Within the spoke modules, VPN Gateways are created for the VPC and a VPN connection is made for each Customer Gateway which is then linked with the VPN Gateway. Coupled with the effort done by the hub modules, one customer gateway can be shared with many VPN connections, and a single VPN gateway can be shared with many VPN connections.
The hub instance propagates a VPN gateway of connected spoke VPCs in each route table within the spoke VPC. Because of a limitation in Terraform, data resources are unable to be returned which, ideally, would be used with the VPN Gateways and associated route propagation resources. Since the volume of route tables are extensive, having to update all of the various route tables in each spoke VPN would be resource intensive, so ClearScale had to use an alternative solution to accomplish this goal due in large part to the many relationships inherent to the schema that was needed for this project.
The Resulting Benefits
Ultimately, the security solution ClearScale designed and deployed in the AWS Virtual Private Cloud allowed the client to provide a higher level of security and isolation for its customer base while providing greater availability, redundancy, and integration into existing data centers. Because AWS VPC allows for the provisioning of isolated sections within the cloud to instantiate and launch AWS resources, customers can build a truly secure virtual network. ClearScale’s approach to this project also allowed the client to control all areas of the network deployment while restricting access and adding additional layers of privacy and security.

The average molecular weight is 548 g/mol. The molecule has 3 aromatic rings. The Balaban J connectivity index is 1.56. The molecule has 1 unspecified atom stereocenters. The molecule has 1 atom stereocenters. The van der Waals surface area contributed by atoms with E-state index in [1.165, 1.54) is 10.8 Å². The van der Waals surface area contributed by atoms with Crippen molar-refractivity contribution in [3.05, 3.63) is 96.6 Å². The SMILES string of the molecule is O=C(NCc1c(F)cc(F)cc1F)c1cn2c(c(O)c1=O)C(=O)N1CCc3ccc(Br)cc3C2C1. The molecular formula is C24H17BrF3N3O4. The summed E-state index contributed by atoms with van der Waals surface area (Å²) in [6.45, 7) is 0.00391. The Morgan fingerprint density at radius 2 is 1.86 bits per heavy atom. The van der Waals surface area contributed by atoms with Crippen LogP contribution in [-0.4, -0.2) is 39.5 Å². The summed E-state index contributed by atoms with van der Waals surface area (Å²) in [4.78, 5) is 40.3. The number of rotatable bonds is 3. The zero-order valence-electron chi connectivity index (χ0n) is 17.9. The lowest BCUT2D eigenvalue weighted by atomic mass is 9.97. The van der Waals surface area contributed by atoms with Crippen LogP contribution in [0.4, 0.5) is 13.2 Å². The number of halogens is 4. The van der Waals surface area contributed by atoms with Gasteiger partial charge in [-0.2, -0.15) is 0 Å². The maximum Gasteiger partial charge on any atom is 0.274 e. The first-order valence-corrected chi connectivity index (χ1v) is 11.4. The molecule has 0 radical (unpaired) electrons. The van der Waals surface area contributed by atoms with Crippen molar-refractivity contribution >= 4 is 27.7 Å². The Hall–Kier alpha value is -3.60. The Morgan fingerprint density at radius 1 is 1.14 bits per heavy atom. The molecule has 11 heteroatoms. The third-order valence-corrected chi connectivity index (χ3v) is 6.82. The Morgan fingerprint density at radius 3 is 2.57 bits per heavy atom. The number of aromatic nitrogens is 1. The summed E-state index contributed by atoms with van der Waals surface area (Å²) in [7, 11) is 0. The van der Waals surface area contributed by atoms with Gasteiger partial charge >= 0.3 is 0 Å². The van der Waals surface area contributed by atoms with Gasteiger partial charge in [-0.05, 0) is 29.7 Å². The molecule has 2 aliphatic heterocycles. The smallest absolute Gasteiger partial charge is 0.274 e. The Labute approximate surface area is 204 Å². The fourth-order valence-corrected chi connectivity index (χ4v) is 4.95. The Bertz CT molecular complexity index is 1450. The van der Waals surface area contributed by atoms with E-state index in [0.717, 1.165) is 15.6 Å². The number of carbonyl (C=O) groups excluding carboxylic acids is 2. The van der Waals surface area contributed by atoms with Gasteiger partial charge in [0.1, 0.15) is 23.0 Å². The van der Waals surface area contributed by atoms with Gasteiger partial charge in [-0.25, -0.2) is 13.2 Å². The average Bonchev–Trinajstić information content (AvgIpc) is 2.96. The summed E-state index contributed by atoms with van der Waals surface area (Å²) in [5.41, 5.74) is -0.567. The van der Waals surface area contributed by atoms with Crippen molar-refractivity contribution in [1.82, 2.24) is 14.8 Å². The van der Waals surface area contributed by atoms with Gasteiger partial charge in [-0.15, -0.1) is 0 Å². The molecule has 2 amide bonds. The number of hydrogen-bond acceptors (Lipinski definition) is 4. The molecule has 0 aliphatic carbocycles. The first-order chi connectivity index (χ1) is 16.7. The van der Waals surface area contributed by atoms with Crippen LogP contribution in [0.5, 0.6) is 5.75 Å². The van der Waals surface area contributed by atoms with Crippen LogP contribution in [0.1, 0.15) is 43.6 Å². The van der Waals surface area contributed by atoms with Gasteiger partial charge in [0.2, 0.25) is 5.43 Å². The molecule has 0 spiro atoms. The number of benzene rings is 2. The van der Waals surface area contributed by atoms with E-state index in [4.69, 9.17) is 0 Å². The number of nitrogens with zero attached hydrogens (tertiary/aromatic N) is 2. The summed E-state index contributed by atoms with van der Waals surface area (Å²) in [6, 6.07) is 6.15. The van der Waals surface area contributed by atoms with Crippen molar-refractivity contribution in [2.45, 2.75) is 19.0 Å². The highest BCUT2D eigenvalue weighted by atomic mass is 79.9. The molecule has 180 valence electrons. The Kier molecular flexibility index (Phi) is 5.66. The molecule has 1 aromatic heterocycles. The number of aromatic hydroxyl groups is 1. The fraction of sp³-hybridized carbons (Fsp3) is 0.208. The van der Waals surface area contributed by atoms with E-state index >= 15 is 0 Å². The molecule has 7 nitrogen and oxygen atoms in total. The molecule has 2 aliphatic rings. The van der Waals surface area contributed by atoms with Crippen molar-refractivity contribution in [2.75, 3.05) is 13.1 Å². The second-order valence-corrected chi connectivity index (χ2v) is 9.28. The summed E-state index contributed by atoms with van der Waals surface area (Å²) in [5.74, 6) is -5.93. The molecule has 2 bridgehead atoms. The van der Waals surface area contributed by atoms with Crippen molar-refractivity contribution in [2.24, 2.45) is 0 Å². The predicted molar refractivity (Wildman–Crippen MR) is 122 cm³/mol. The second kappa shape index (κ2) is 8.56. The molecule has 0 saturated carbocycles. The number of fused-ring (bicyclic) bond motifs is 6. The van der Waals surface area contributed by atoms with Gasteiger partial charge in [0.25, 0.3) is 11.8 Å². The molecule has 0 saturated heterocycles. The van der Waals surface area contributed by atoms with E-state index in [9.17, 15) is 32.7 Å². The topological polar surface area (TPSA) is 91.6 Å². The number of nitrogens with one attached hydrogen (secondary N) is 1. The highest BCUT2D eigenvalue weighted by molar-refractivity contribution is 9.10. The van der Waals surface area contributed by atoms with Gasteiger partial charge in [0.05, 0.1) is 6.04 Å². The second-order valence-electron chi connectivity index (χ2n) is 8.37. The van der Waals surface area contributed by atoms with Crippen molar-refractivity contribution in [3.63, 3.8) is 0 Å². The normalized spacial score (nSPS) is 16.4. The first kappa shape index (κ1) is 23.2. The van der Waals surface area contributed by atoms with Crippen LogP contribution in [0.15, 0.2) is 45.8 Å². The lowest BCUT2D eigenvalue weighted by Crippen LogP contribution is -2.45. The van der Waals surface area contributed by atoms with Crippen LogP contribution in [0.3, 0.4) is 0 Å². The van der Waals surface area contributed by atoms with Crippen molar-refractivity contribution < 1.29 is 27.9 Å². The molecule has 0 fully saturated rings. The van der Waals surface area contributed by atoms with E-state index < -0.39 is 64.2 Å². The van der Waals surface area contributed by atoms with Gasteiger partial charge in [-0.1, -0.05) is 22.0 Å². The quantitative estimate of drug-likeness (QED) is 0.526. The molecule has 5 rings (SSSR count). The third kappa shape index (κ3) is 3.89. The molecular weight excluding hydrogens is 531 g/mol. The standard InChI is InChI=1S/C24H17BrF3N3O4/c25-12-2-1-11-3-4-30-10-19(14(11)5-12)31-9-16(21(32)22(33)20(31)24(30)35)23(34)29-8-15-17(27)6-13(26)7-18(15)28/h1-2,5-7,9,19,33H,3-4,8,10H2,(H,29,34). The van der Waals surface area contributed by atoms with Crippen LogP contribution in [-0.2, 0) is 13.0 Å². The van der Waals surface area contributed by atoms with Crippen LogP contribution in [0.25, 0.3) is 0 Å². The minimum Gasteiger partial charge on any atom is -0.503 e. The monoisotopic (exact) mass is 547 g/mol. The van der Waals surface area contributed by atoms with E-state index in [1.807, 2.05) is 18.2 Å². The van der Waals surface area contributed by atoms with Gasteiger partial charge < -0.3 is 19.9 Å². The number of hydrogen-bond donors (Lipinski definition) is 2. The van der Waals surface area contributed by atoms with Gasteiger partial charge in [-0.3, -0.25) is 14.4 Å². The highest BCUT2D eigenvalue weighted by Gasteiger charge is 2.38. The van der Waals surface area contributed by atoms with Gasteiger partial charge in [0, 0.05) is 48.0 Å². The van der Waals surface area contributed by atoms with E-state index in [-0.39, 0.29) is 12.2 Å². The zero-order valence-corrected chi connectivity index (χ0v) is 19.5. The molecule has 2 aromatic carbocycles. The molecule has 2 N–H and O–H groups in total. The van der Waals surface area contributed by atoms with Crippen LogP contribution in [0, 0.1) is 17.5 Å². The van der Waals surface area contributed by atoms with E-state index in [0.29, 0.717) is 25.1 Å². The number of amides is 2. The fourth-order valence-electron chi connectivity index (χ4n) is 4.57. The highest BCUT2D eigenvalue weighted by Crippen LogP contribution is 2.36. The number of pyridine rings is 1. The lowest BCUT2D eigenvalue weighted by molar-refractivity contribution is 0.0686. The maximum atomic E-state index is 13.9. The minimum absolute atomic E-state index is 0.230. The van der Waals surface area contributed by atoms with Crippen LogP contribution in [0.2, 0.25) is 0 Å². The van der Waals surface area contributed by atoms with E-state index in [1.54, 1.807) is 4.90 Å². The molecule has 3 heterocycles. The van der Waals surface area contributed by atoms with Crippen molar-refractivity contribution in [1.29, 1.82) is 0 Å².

Using redundant AWS VPN connections, AWS VPC coupled with LibreSWAN allowed connectivity to the client data centers and made them dedicated VPC spokes. The solution also allowed for greater control of the applications the client used internally by isolating servers that were not required to process requests from outside sources directly. With Security Groups and Network Access Control Lists (NACL) enabled, VPC instances were further protected by only allowing traffic from specific IP address sources, ports, and protocols.
The complexity of this ongoing project allowed ClearScale to demonstrate that bringing third-party solutions, like Terraform, to bear on a hub and spoke topology increased the viability of a truly secure environment. Combined with added layers of security and communication, ClearScale gave the client the tools necessary to prove beyond a doubt that they could meet any rigid PCI compliance bar.